Talking to a hard of hearing person is easy! Follow these communication guidelines to improve conversations and cut back on repeats.
Always get the person’s attention first. Say their name, wave until the person looks at you or tap their shoulder.
Face them when talking. Be within 6 feet for the best listening/seeing advantage.
Make sure your face is in the light and not in the shadows. Hard of hearing people use lipreading to some degree.
Take care to enunciate. Speak at a moderate pace and make sure nothing is in your mouth or in front of it.
Use gestures and facial expression as every little bit helps.
Do not shout. Shouting distorts words and faces making it hard to understand.
Rephrasing is a key element.
Sometimes hard of hearing people get stuck on a word or phrase. Instead of repeating the same thing, try rephrasing. Use a synonym if possible. Include more facts in the sentence. If it’s a long list break it up into smaller sentences.
-Their new sofa was so comfortable.
-Their new couch was very comfortable.
-We’re all going to watch a movie on 33rd this afternoon, do you want to come?
-Rhonda, Brenda and I are going the movie theater on 3300 south this afternoon. Do you want to come?
-Hello my name is John. Welcome to our café. Here’s our specials for the day: Stout braised bratwurst, chipotle barbeque pork sandwich and citrus marinated chicken tacos. Would you like to try any of those?
-Our specials are bratwurst, spicy pork sandwich and chicken tacos.
As a hard of hearing person, instead of saying “what” or “say that again” try making these a habit instead:
Can you say that again but in a different way please?
I heard this part (repeat what you heard) but I missed the last part. Can you say that in another way?
Can you slow down and break it into shorter sentences for me?
Tell me more about the chicken tacos.
With a little practice rephrasing becomes second nature.
Most of us who are hard of hearing live among the hearing and probably don’t have hard of hearing friends to hang out with, on a local level anyway. Some of us may be lucky enough to go to HLAA meetings and experience being around other hard of hearing people where we know to practice the rules for proper hard of hearing communication, we know how to talk to each other. When that’s done we slip right back into the hearing world.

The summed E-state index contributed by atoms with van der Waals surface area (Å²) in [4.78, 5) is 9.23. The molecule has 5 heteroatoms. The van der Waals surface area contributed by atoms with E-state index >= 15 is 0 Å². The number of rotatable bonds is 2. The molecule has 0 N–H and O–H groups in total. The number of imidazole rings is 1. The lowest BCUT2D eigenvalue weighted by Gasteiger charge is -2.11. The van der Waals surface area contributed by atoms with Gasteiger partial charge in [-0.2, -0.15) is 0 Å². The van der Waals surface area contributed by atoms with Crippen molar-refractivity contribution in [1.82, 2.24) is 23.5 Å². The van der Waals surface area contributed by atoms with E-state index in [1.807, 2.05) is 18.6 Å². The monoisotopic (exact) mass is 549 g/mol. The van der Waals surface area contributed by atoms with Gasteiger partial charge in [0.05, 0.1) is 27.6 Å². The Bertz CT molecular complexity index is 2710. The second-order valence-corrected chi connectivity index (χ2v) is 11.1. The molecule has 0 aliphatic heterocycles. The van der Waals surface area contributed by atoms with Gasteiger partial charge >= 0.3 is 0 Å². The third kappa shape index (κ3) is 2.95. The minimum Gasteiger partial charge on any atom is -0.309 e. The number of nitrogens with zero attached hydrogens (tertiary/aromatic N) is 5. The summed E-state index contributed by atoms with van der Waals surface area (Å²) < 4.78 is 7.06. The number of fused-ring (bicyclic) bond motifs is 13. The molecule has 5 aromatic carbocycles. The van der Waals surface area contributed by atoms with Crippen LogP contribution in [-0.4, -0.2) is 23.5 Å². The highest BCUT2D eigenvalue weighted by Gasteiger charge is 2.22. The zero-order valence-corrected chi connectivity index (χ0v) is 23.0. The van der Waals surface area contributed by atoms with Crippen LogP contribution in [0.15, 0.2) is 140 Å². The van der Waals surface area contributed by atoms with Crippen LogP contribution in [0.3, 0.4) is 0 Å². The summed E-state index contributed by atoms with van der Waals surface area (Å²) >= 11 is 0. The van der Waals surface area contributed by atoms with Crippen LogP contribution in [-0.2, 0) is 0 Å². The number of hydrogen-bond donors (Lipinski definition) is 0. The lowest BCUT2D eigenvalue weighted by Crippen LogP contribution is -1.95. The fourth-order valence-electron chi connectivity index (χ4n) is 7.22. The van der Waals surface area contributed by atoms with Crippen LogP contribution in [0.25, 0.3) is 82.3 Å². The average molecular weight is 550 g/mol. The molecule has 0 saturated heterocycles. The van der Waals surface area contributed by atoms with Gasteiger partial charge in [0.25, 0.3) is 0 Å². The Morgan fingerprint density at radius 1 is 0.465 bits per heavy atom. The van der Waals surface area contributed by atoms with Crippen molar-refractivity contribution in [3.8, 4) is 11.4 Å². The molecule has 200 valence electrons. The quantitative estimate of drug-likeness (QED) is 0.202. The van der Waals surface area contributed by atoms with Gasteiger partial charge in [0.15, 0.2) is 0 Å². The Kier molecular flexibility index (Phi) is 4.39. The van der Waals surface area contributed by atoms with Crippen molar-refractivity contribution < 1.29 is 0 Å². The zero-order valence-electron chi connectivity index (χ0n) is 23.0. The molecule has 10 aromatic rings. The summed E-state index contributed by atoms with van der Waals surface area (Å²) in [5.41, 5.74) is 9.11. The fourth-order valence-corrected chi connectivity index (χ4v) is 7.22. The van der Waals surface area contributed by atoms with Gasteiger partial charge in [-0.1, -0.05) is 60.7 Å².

Hanging out with with other hard of hearing people for an extended amount of time tends to set a routine within the first 6 hours (or less) and suddenly we have a new normal. This happens at hearing loss conventions and it’s heaven. Not only is there live captioning at all the workshops and during the banquets but loops are available too so it’s a world catered to hearing loss. To top that off, the people are awesome away from the workshop settings too. There’s almost no impatience with repeats or with the various modes of communication; hearing aids, cochlear implants, personal amplifiers, lipreading and even writing things down when all else fails. As most of you are already aware, I come home with a natural high after conventions.
Last month I went to Minnesota for a week to hang out with hard of hearing friends, most of who I met at past conventions only this was no convention. There were no workshops or fancy accommodations. This was several of us visiting for what we call a “fling” and it was my first time doing this and it’s just as wonderful as going to the conventions.
I kept a running list of my obsersevations while I was there. Here are 10 things I loved about hanging out with my tribe.
We get each others attention before talking. Whether it was touching an arm or waving a hand around, we got the other person’s attention which avoids half the repeats.
We faced each other while talking which also cuts down on unnecessary repeats.
If we were out walking we’d stop to face each other to talk instead of continuing to walk. This keeps someone from walking into a sign, a light pole or falling off the curb. In my case, it kept me from slipping on ice a few times. We may not get anywhere fast this way but communication is better.
No matter who’s house you go to, the captions are already on the television. Woo-hoo!
We can advocate together. At a restaurant we told the waiters we lipread and we wanted captions on the TV. Together we complained to management about improper maintenance of CaptiViews at a movie theater. I think together we make more of an impression.
No one talks with their mouth full because most of use lipreading to some degree. We start chewing fast while holding up a finger or waving a hand around in front of our mouth to signal ‘wait a second’ until food is gone. No flying food with us!
If we are bunking in the same room together, snoring isn’t going to bother either one of us. Bonus!
There’s very little talking while driving which may seem odd at first coming from the hearing world but it becomes comfortable. Hearing in cars has been one of my most difficult situations since I was a teenager, trying to hear above the radio, road noise and traffic noise. I’m exhausted in cars after a few hours of someone talking the whole time. It’s a huge strain on my mental capacity to hear in a car and will eventually wear me out physically too. It was quite nice to sit back and enjoy the scenery with the driver’s eyes on the road.